Now this might sound a bit radical but yesterday I decided to try an experiment; Is it possible to go the whole day without watching a single act of gratuitous violence or brutal murder on TV?
I should explain.
Last year, on more than one occaision, I got fed up with the endless stream of mindless violence and righteous retribution passed over as entertainment from the TV screen into my mind. The taking of human life as entertainment? A commodity? It suddenly occurred to me that if you really wanted to you could see ten or twenty TV murders a day for 365 days a year, or if you are into the Rimbaud, Bruce Willis or Jean Claude Van Damme genre you could probably rack up tens of thousands of on screen deaths all photogenically constructed to preserve the viewers sensibilities and insulate them from the gory and vicious reality.
I rebelled, and it was good.
The video store had a box set collection of the BBC series "All Creatures Great And Small", the autobiographical story of a vet, James Herriot, making his way through life in the sunny, windswept dales of Yorkshire. I rented it, then left with a smile on my face and the box tucked under my arm.
Until the early evening and after dinner the TV was studiously left off, then with chores done and a completely clear conscience it was switched on and put straight to video mode. Sitting cosily in front of the fire with a glass of wine as the first disc came up I became absorbed and enthralled in the tales of the dales unfolding gently, deliciously before me. The rugged fells criss-crossed by ancient stone walls, the hardy people, the harsh beautiful scenery sculpted by the snow and the rain and the scouring wind of the seasons.
All came to life as James Herriot, Callum, Siegfried and Tristan Farnan the Darrowby practice vets roamed to and fro ministering medicament to hillside flocks then vitamin injections to befuddled beasts in stone barns littered over the wild and snowy landscape. Epic good humour woven mischeviously into the drama, jealosies, schemes, plots and crises of the animal owners who call out the vets at any time night or day. The revealing encounters exposing parts of human nature we instantly recognise in others but all too often not in ourselves. These are tales of love of life, of the great character abiding in the small farms and communities in the wonderfull tapestry that is the Dales.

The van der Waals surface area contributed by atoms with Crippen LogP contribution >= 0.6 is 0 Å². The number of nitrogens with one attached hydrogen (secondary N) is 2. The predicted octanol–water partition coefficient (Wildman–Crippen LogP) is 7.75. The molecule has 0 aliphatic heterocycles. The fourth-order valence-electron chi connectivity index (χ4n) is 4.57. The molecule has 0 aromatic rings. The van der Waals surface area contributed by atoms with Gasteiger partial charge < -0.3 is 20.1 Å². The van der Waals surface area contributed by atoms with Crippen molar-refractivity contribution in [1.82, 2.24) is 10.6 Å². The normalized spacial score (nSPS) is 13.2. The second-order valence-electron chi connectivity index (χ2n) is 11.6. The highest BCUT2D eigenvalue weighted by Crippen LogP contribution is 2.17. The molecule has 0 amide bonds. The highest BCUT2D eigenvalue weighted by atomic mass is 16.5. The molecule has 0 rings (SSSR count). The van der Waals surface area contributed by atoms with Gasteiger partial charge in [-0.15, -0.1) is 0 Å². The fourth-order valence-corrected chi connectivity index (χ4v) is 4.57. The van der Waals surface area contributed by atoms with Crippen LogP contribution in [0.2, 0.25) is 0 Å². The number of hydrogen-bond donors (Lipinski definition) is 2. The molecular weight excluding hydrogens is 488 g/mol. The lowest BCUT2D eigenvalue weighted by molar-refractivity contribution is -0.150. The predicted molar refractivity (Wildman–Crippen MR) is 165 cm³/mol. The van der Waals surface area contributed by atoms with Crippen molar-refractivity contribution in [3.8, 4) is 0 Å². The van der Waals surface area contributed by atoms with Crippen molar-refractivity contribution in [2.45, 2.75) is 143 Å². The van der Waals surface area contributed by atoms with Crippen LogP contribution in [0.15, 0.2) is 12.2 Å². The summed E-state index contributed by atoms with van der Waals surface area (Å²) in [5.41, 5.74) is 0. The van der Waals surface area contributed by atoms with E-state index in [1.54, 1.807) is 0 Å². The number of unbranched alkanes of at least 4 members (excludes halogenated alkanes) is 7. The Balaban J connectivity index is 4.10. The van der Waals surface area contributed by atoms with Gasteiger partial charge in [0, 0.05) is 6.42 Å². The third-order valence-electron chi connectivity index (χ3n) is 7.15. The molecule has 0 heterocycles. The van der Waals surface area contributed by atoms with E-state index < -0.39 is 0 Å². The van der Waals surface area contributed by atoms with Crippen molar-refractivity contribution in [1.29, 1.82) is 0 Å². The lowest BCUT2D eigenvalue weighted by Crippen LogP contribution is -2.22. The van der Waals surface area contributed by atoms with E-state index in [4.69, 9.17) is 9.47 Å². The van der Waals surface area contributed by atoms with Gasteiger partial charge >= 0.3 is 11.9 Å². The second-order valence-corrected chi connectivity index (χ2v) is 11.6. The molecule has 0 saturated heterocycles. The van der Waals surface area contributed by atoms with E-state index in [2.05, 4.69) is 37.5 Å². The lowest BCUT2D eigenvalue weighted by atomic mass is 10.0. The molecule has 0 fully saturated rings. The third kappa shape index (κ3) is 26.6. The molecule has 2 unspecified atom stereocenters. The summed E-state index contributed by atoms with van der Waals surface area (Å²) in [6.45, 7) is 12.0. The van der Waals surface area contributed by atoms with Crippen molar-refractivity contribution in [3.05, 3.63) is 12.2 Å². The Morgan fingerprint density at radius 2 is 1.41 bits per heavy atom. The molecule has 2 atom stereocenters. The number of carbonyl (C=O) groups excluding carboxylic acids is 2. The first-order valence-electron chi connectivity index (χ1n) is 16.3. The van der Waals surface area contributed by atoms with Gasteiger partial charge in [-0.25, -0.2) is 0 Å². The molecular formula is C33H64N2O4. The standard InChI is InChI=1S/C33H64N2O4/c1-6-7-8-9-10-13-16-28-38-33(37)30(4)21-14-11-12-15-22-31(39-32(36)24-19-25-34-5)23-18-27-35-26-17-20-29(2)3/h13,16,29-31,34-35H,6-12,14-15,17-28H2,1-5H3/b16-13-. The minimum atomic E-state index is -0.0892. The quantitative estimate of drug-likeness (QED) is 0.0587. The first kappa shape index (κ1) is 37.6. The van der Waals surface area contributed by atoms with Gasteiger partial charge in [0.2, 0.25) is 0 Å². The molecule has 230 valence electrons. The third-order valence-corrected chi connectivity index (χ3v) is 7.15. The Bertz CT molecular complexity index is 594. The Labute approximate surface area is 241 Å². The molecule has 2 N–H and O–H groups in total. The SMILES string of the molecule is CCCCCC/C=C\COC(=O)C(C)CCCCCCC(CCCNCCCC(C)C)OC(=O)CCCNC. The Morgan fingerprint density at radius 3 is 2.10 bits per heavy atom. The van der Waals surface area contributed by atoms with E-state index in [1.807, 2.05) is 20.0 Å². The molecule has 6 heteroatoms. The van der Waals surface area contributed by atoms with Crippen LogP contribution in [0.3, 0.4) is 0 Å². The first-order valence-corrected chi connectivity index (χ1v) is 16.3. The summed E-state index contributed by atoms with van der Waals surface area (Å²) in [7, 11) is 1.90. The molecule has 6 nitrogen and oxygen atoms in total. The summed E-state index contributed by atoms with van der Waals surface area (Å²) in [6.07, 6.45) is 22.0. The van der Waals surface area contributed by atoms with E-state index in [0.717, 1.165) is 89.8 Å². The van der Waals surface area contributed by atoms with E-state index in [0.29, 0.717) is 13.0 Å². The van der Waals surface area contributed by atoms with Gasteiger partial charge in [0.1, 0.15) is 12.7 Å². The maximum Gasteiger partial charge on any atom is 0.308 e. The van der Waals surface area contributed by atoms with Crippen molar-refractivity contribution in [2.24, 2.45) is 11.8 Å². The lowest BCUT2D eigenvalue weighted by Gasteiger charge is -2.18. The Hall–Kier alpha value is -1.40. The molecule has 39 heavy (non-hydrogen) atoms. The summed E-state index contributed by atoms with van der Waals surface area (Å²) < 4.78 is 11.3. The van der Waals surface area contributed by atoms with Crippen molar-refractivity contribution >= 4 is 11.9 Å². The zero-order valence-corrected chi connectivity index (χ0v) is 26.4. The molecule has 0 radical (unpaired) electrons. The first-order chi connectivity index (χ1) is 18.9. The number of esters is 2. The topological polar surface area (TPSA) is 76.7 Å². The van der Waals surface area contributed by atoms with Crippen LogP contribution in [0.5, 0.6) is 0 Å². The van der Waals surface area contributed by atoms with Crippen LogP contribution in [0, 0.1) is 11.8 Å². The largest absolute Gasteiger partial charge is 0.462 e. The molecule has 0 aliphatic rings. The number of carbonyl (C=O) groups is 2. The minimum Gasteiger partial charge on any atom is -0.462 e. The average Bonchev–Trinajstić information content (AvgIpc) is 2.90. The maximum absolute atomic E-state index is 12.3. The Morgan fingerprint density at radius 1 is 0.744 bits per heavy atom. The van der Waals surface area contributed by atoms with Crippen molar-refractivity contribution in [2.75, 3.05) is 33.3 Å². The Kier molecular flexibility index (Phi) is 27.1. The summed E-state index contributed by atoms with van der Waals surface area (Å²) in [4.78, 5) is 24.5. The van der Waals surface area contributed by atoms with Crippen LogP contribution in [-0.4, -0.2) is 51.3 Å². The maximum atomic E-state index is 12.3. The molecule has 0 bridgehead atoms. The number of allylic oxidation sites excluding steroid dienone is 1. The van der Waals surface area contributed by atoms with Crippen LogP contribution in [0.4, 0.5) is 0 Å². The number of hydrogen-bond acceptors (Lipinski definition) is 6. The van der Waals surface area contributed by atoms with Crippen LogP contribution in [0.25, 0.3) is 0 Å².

When the disc was done and I was staring at the credits rolling down the screen I was moved to look to the heavens and say thank you for seeing a way of life as it could be and experiencing the love growing and binding James ever more to this the place he chose to spend his life. Indeed it brings home the very meaning of the phrase "to spend ones life". His was spent well, doing things he loved in a place that he loved with people that he loved around him.
It was only after switching off the video and TV I noticed my mind was calm and stress free. I realised I wasn't suffering from Post Traumatic TV syndrome; I was happy I wasn't feeling guilty for being alive. My panic, hate and fear buttons hadn't been pressed by Hollywood producers and directors; or advertisers trying to make money out of my insecurities.
I remember some years ago an Orthodox Jewish Rabbi was on TV trying to explain to a journalist why he forbade his family to have a TV in the house.
"Would you have a sewer directly into your living room?"
Reflecting on his words after a new years day without a murder I have to say he was not the stupid, unsophisticated, ignorant, uncivilised throwback I took him for at the time. I thought for a moment he was possibly the most enlightened TV critic I have ever come across. But was he? Just as Alf Wight(James Herriot) chose the way he wished to spend his life and then lived it to the full, you are free to choose.
There are three discs of the boxed set to go and another five series if the BBC do them on disc. Bliss.
Be a rebel, try peace and love, a happy new year to all.